On the scientific side of things, binging on too much sugar lowers your brain’s ability to process it. That’s why, as time goes by, you need increasingly more to get the “kick.”
Before you know it, you’ll find it very hard to function and think without it.
What to do instead
Again, it’s all about planning right and mustering the will to follow through.
Base your diet on slow-release carbs (vegetables) and protein. This will not only keep you healthy but it will allow you to get a much bigger boost from simple carbs (sugar) when you most need it.
3. Nurture your mental health
Entrepreneurial life is a roller coaster. The better job you do at getting it to spin slower and embodying the mindset of a successful businessperson, the better off you’ll be.
There will be highs and there will be lows.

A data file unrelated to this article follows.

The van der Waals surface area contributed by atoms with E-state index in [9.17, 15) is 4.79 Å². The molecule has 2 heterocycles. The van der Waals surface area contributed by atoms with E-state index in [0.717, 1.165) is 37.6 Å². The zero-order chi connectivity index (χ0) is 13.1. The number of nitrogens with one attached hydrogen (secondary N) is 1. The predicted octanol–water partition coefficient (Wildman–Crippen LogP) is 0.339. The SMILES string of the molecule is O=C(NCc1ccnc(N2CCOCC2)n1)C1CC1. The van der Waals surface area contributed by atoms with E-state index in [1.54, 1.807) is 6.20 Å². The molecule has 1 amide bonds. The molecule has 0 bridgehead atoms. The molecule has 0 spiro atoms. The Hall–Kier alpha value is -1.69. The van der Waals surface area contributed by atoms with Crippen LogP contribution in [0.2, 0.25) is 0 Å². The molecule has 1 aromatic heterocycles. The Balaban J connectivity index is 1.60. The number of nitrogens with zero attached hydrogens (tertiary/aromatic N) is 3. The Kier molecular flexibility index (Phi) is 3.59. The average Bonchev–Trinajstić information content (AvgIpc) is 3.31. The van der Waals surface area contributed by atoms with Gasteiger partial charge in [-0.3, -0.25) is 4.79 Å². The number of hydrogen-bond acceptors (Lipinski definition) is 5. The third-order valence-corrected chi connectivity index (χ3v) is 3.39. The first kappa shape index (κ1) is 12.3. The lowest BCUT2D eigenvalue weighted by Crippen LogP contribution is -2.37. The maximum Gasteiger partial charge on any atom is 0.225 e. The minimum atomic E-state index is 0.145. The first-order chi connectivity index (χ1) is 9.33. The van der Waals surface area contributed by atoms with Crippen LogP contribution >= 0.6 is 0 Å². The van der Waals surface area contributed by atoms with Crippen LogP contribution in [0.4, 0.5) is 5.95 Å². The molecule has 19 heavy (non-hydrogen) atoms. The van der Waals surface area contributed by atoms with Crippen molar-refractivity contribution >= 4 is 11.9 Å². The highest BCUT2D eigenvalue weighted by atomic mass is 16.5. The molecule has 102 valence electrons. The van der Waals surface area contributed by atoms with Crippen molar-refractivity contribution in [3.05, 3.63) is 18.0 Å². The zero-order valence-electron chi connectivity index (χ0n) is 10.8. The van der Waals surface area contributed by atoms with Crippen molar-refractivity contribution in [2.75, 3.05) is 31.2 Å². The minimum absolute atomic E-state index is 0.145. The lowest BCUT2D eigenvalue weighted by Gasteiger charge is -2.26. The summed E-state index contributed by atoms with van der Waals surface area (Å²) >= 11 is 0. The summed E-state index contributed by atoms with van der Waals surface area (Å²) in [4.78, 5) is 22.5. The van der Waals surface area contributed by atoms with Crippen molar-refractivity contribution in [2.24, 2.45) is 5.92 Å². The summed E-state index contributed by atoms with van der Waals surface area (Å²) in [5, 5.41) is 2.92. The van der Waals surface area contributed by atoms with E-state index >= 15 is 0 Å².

The best advice we can give you here is to not allow your business to become 100% of your life.
Maintain the friendships, keep your hobbies or take on new ones, take days off…your business will still be there.
Make a habit of celebrating small wins. The celebration can be as small as taking 15 minutes to drink a glass of wine – it will make all the difference.
Finally, never stop learning
Grow as a person and professional and your ability to cope with the challenges will follow.
Don’t get carried away when you’re winning and learn not to panic when things are slow.
And always remember, what you’re doing sure beats the 9-to-5 grind.
The post The Anxious Mind of an Entrepreneur – Coping with What Lies Ahead appeared first on Home Business Magazine.